Tips for writing user stories


Essentially, user stories are a vehicle for getting stuff done. We say what we want, for whom, and what the end goal for each request is. The product team will then take said request and assign an estimated value that is used to evaluate delivery. When user stories are nailed on, it can be like poetry in motion. User stories are fantastic, as they are a great way to simplify a feature and can help set priorities when ordering tasks. It also stops the old system where the less tech savvy people tell experts on how to do their job or, as I like to call it “Lying”. Because the engineer who would actually build  your request will look at what the intended outcome needs to be and just build to that anyway. But the basic “As a ….I want …. So that….” user stories alone can leave your development team wishing for the ‘good ole days’ where they ignored incorrect heavy on detail requirement documents. So, here are some tips for writing user stories so that they don’t become ambiguous forgettable half-baked statements:


  • Think about all the personas involved

Before you write anything, list every persona of who will be using the product. Sometimes it will feel like you are writing the same user story but it’s still good to flip it to the other side and acknowledge where the similarities are rather than assume.


Not just the big stuff, start off big and break them down.  I like to physically draw out everything I am thinking about and break it off into sections.  Each section should have a reason to be there, if you can’t write a story for it, then it’s not needed. Once I know the collection of user stories for a feature I then create an epic and file each task in the feature set to that epic. That leads me onto my next point quite nicely.


  • Epics, just use them

Epics are stories that need more detail to complete, that usually means they need to be broken down. Yes, having user stories for every action is nice but they need to be structured, otherwise testing and development becomes more challenging. Take a feature set like having an account page, there are tons of stuff here: “Input username, Input password, Forgot password, Create an account, T&C’s, Log out” the list goes on and on. Each of these tasks could require quite a lot of stories, so for planning purposes wouldn’t it be better to have an Epic titled “Account Management” where each feature related to said epic could sit and link accordingly.


  • Say what “done” looks like for your story to have a happy ending

I always put a Definition of Done (DOD) in my user stories. 9/10 times the DOD is “We are able to start work on ticket XXXX as a result of this work” because usually there is a chicken and egg scenario with user stories, X is dependent on Y and so on. But for when there is a marketable product feature, actually call it out “DOD: It has passed QA, we have signed off on it, this feature is Live, users are able to enjoy this feature, and has been stable for 12 hours”. Amazon has gone so far as to include a definition of done metric for each and every project.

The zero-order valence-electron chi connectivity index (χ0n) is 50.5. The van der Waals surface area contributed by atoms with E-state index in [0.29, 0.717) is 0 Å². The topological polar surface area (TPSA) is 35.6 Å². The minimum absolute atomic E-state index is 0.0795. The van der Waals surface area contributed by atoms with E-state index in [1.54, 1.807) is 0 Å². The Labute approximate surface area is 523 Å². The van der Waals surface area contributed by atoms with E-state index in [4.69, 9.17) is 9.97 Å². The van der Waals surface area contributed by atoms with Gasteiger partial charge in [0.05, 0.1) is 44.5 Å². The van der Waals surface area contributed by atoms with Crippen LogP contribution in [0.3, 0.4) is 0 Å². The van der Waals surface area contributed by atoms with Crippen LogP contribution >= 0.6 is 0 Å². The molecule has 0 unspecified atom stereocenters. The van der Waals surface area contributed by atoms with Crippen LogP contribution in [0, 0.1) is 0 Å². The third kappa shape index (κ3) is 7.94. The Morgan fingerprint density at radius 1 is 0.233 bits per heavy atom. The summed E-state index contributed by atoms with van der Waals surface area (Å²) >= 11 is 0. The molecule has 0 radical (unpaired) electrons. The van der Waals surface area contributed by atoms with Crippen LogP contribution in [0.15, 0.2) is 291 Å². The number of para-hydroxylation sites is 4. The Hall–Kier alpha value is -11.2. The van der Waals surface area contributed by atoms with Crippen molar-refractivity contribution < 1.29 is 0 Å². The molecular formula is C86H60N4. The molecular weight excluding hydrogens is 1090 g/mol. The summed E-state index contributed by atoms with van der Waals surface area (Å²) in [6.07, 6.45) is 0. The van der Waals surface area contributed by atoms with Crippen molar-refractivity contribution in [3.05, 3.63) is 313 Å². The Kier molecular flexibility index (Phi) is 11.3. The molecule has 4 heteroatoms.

• Call an edge case an edge case

I am sure we have all been there, figured out a user story that we are so passionate about we would fight tooth and nail to get it in a sprint. But only then to realise the actual benefit of this user story is only felt by 0.2% of your audience. Acknowledge the scope of people that will actual benefit from your user story. I am not saying don’t write them, I am saying acknowledge the edge cases and prioritise against them.


  • Acknowledge a Spike

If someone says “we do agile, but we don’t do spikes”, that is a sign of concern for me as they are effectively saying they know how to do everything ever, and that they never need to do exploratory sprints to deliver anything. Once someone has reviewed and valued my user stories I like to ask them what Spikes will they be doing and document it so who ever is scrum mastering will know that we have to have a time boxed period to figure something out. This makes Kanban more efficient.


  • Talk!

A user story should be an invitation for a conversation, not for people to work in isolation. Talk to each other, and make sure you attend stand up and sprint reviews. A good scrum master will have some form of ceremony for user stories to be discussed but don’t rely on that to be the only forum for user story discussions.



What are your tips for writing great user stories? Leave a comment below: